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6/15/04 - DEFENSE AGAINST TERRORISM - 2004-06-14


Despite much progress in thwarting international terrorism since the September 11th, 2001, attacks, terrorists continue to inflict violence and death across the globe. Terrorism, says Secretary of Defense Donald Rumsfeld, stands in the way of global political progress and economic prosperity. It threatens international order and the future of civil society. “Because it cannot be appeased,” he says, “terrorism must be confronted on many fronts by all civil societies." A major front in that war, says Mr. Rumsfeld, is Iraq:

“Success in Iraq will be a victory for the security of the civilized world. Terrorists know this, and they are seeking to derail this progress. Their fear is that one day, the Middle East will shed itself of their tyranny and violence and replace the law of terror with governments of the people.”

“It is impossible,” says Secretary of Defense Rumsfeld, “to defend at every moment against every conceivable terrorist technique, in every conceivable location.” That is why, he says, nations must rethink the way they defend themselves:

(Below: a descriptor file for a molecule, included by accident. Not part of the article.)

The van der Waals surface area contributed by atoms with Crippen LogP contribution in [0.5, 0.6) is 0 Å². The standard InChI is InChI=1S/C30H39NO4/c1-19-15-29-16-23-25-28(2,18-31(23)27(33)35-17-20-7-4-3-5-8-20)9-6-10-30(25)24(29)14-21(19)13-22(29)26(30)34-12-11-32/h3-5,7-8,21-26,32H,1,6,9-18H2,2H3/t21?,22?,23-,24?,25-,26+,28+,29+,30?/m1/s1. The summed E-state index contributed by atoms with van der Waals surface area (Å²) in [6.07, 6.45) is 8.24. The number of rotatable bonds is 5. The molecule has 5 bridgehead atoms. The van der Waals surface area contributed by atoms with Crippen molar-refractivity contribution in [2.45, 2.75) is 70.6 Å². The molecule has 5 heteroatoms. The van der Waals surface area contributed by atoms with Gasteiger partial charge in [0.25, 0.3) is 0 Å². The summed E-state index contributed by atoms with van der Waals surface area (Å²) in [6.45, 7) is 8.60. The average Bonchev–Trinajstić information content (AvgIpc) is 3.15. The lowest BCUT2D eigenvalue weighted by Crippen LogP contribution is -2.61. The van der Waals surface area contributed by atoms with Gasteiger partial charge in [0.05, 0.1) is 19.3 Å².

“Future dangers will less likely be from battles between great powers, and more likely from enemies that work in small cells, that are fluid and strike without warning anywhere, anytime.”

Mr. Rumsfeld says the only way to win this global struggle “is to go on the offense and to root out terrorists at their source and collectively put steady pressure on them and all of the enablers that sustain them.”

Some ninety countries have joined the fight against Osama bin Laden's al-Qaida network and other terrorists. The U.S. and its allies, says President George W. Bush, are engaged in a difficult test of will against a determined enemy.

“We must hunt a scattered and resourceful enemy in dark corners around the world,” says Mr. Bush. “We must break up their cells, shut off their sources of money. And we must oppose the propaganda of hatred that feeds their cause.”

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